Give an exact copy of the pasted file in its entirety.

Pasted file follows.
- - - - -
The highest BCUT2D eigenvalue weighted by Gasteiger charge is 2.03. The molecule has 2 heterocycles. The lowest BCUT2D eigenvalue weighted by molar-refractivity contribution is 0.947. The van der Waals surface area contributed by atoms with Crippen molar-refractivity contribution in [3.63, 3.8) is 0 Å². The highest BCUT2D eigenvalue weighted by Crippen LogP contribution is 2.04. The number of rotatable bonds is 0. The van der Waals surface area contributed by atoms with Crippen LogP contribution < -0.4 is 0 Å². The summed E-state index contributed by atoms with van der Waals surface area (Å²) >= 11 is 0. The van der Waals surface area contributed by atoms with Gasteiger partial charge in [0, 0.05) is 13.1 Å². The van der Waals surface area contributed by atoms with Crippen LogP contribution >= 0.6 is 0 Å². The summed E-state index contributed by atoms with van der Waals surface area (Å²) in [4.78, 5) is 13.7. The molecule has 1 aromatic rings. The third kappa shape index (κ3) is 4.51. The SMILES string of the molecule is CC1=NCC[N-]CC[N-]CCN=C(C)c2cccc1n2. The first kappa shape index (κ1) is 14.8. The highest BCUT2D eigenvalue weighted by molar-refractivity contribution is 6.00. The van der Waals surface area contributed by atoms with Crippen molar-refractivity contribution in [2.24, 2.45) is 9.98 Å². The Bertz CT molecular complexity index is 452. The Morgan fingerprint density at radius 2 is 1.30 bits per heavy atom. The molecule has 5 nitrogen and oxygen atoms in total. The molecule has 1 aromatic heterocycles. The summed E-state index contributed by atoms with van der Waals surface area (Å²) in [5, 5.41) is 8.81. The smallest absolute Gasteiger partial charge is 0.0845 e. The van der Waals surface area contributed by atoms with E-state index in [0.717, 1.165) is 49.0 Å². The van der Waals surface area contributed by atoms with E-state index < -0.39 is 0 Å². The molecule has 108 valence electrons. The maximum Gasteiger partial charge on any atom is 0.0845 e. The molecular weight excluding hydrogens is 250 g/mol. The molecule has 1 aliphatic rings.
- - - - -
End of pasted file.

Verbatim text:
The highest BCUT2D eigenvalue weighted by Gasteiger charge is 2.03. The molecule has 2 heterocycles. The lowest BCUT2D eigenvalue weighted by molar-refractivity contribution is 0.947. The van der Waals surface area contributed by atoms with Crippen molar-refractivity contribution in [3.63, 3.8) is 0 Å². The highest BCUT2D eigenvalue weighted by Crippen LogP contribution is 2.04. The number of rotatable bonds is 0. The van der Waals surface area contributed by atoms with Crippen LogP contribution < -0.4 is 0 Å². The summed E-state index contributed by atoms with van der Waals surface area (Å²) >= 11 is 0. The van der Waals surface area contributed by atoms with Gasteiger partial charge in [0, 0.05) is 13.1 Å². The van der Waals surface area contributed by atoms with Crippen LogP contribution >= 0.6 is 0 Å². The summed E-state index contributed by atoms with van der Waals surface area (Å²) in [4.78, 5) is 13.7. The molecule has 1 aromatic rings. The third kappa shape index (κ3) is 4.51. The SMILES string of the molecule is CC1=NCC[N-]CC[N-]CCN=C(C)c2cccc1n2. The first kappa shape index (κ1) is 14.8. The highest BCUT2D eigenvalue weighted by molar-refractivity contribution is 6.00. The van der Waals surface area contributed by atoms with Crippen molar-refractivity contribution in [2.24, 2.45) is 9.98 Å². The Bertz CT molecular complexity index is 452. The Morgan fingerprint density at radius 2 is 1.30 bits per heavy atom. The molecule has 5 nitrogen and oxygen atoms in total. The molecule has 1 aromatic heterocycles. The summed E-state index contributed by atoms with van der Waals surface area (Å²) in [5, 5.41) is 8.81. The smallest absolute Gasteiger partial charge is 0.0845 e. The van der Waals surface area contributed by atoms with E-state index in [0.717, 1.165) is 49.0 Å². The van der Waals surface area contributed by atoms with E-state index < -0.39 is 0 Å². The molecule has 108 valence electrons. The maximum Gasteiger partial charge on any atom is 0.0845 e. The molecular weight excluding hydrogens is 250 g/mol. The molecule has 1 aliphatic rings.